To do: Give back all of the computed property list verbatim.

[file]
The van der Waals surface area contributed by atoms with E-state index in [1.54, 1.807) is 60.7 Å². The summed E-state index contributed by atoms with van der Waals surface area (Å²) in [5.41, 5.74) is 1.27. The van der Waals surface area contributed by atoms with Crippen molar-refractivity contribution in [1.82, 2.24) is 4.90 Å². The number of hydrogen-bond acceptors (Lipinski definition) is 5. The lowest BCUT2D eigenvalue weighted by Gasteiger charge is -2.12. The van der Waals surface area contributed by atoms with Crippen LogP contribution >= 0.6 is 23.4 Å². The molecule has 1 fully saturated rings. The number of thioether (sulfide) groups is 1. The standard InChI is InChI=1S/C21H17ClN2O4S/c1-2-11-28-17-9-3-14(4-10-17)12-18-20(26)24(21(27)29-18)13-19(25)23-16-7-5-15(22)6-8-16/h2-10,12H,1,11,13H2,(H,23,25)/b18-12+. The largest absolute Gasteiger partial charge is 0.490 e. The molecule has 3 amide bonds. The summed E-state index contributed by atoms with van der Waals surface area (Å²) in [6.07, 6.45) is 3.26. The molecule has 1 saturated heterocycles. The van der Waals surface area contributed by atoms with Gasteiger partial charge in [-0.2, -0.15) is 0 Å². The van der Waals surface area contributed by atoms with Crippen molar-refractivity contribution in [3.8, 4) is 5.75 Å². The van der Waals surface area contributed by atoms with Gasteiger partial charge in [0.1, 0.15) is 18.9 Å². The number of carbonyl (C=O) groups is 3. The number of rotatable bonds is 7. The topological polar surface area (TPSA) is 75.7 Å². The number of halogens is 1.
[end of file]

The van der Waals surface area contributed by atoms with E-state index in [1.54, 1.807) is 60.7 Å². The summed E-state index contributed by atoms with van der Waals surface area (Å²) in [5.41, 5.74) is 1.27. The van der Waals surface area contributed by atoms with Crippen molar-refractivity contribution in [1.82, 2.24) is 4.90 Å². The number of hydrogen-bond acceptors (Lipinski definition) is 5. The lowest BCUT2D eigenvalue weighted by Gasteiger charge is -2.12. The van der Waals surface area contributed by atoms with Crippen LogP contribution >= 0.6 is 23.4 Å². The molecule has 1 fully saturated rings. The number of thioether (sulfide) groups is 1. The standard InChI is InChI=1S/C21H17ClN2O4S/c1-2-11-28-17-9-3-14(4-10-17)12-18-20(26)24(21(27)29-18)13-19(25)23-16-7-5-15(22)6-8-16/h2-10,12H,1,11,13H2,(H,23,25)/b18-12+. The largest absolute Gasteiger partial charge is 0.490 e. The molecule has 3 amide bonds. The summed E-state index contributed by atoms with van der Waals surface area (Å²) in [6.07, 6.45) is 3.26. The molecule has 1 saturated heterocycles. The van der Waals surface area contributed by atoms with Gasteiger partial charge in [-0.2, -0.15) is 0 Å². The van der Waals surface area contributed by atoms with Crippen molar-refractivity contribution in [3.8, 4) is 5.75 Å². The van der Waals surface area contributed by atoms with Gasteiger partial charge in [0.1, 0.15) is 18.9 Å². The number of carbonyl (C=O) groups is 3. The number of rotatable bonds is 7. The topological polar surface area (TPSA) is 75.7 Å². The number of halogens is 1.